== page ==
Of the many reasons that I remain passionate even after all these years as a New Jersey motorcycle accident attorney, among the most important involves the concept of Loss of Consortium in New Jersey cycle claims.
When a spouse or family member is injured in a motorcycle accident, their lives are often permanently altered, and I consider it to be one of the most important areas of my job to help those left behind make as complete a recovery as possible with regards to their lifestyle and emotional health.
In a column several months ago on a different topic, I briefly touched on the definition of this idea in the course of writing about general damages, but wanted to return to it again to further explore why this complicated idea is so important in cycle claims.
Pursuing Damages in NJ Cycle Claims
First of all, let’s establish a short, legal definition of the term. Loss of Consortium refers to the loss of the services of one’s spouse as a result of the injurious actions of a third party. It is one type of potentially available general damages that also include pain and suffering, mental anguish, and permanent disability or disfigurement.
Historically, the term literally meant services, ie. household chores and such. In contemporary usage, the definition has expanded to include such less tangible damages as emotional distress resulting from loss of affection, companionship, and even so-called “marital relations,” (yes, I’m referring to sex).
Loss of Consortium is not recognized everywhere, but where it is recognized, it has largely been reserved for the spouses of the injured. Recently however, some courts have assessed cases involving unmarried plaintiffs, including children or parents. There are some indications that those in long-term relationships or same-sex relationships may eventually win the right to claim these damages as well.
Should We Include Lost Consortium in Your Cycle Claim?
If your husband or wife has been injured in an accident, and you make the smart decision to work with a NJ motorcycle accident lawyer to file a cycle claim, the question we must answer together is whether or not it is worth it to pursue Lost Consortium damages.
Here are some of the factors we’ll need to consider while making this decision:
Was your spouse at fault? Lost Consortium is only available to those plaintiffs whose spouses were injured or killed through no fault of their own. If there is any doubt regarding the answer to this question, it may not be worth going through the emotionally draining process required to establish your claim.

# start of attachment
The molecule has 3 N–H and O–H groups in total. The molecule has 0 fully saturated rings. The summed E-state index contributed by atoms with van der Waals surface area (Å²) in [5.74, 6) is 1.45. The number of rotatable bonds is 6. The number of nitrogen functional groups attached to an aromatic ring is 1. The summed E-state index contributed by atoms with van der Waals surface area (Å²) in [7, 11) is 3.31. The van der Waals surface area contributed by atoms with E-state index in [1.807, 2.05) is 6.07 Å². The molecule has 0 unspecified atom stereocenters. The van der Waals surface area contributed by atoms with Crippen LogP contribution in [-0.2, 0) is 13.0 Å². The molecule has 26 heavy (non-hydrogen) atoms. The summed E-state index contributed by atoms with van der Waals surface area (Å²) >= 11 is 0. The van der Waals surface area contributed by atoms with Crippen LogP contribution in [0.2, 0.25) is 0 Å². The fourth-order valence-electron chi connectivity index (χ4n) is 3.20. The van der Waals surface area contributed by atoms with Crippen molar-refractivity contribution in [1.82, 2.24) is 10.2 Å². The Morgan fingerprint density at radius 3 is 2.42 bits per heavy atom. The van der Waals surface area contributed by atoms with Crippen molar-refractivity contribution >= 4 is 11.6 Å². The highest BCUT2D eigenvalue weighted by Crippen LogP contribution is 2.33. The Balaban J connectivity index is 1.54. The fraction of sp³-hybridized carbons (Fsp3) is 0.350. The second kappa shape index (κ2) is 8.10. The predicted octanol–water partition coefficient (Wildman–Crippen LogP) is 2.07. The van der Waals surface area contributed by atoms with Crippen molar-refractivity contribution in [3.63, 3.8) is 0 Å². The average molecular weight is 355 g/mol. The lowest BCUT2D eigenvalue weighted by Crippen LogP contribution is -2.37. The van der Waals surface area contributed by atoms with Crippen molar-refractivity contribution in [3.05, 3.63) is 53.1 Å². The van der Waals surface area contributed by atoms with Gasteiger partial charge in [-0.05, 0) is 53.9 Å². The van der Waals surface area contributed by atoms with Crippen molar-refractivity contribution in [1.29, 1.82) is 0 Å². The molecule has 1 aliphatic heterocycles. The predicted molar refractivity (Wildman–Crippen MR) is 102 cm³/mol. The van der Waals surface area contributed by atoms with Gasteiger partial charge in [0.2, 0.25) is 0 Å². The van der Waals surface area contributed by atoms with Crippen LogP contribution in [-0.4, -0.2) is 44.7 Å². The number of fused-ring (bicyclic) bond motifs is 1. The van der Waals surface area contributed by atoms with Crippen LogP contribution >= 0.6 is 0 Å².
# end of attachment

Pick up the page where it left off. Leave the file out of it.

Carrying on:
What was or is the state of your marriage? To be successful, you may be forced to answer seemingly intrusive questions regarding some of the most physically and emotionally intimate aspects of your married life. If your marriage is not on totally solid ground, this will probably be exposed, even if there have been no legal actions, court filings or separations.
If you’ve been to a marriage counselor or spoken with your priest or clergy about any marital issues, this will all be fair game, and if it so happens that your marriage is shaky, this will harm your chances of winning damages.
Other family issues relating to parenting, such as abuse or neglect allegations, may be dredged up during this process as well.
Are you or your spouse reluctant to testify? Let’s say for the sake of argument that you have a great relationship. Even so, if you or your husband or wife are reluctant to testify, in the unlikely event that we take your case to court (I feel my clients are usually better served if an out of court settlement can be reached), it will not present well to a jury.
So if you are not willing to answer the intimate questions I referred to above, we will probably not pursue this course of action. And let me tell you, the questions I’ll need to ask you to help us make this decision may even seem intrusive, yet will not be nearly as aggressive and intrusive as those an opposing attorney might ask you.
What does the defendant’s liability policy cover? Most liability policies are written to include Loss of Consortium within the “single injury,” limitation. This caps the amount covered by the insurance company per accident.
To determine whether or not this is the case in your case, we’ll need to get ahold of the applicable policy. If the negotiable settlement amount for your injured family member is under the policy cap, Loss of Consortium can help get you to the full limit. Keep in mind that unless the defendant is wealthy, you likely will not recover more compensation than the policy allows.
I know that this seems like a terribly complex process, and after reading this short explanation, if a family member or spouse has been seriously injured or killed in a New Jersey motorcycle accident, don’t let it stop you from asking more questions.
Call New Jersey motorcycle accident attorney Lee D. Gaber at 1-888-292-5352 (1-888-CYCLE-LAW) for answers. Your consultation is free.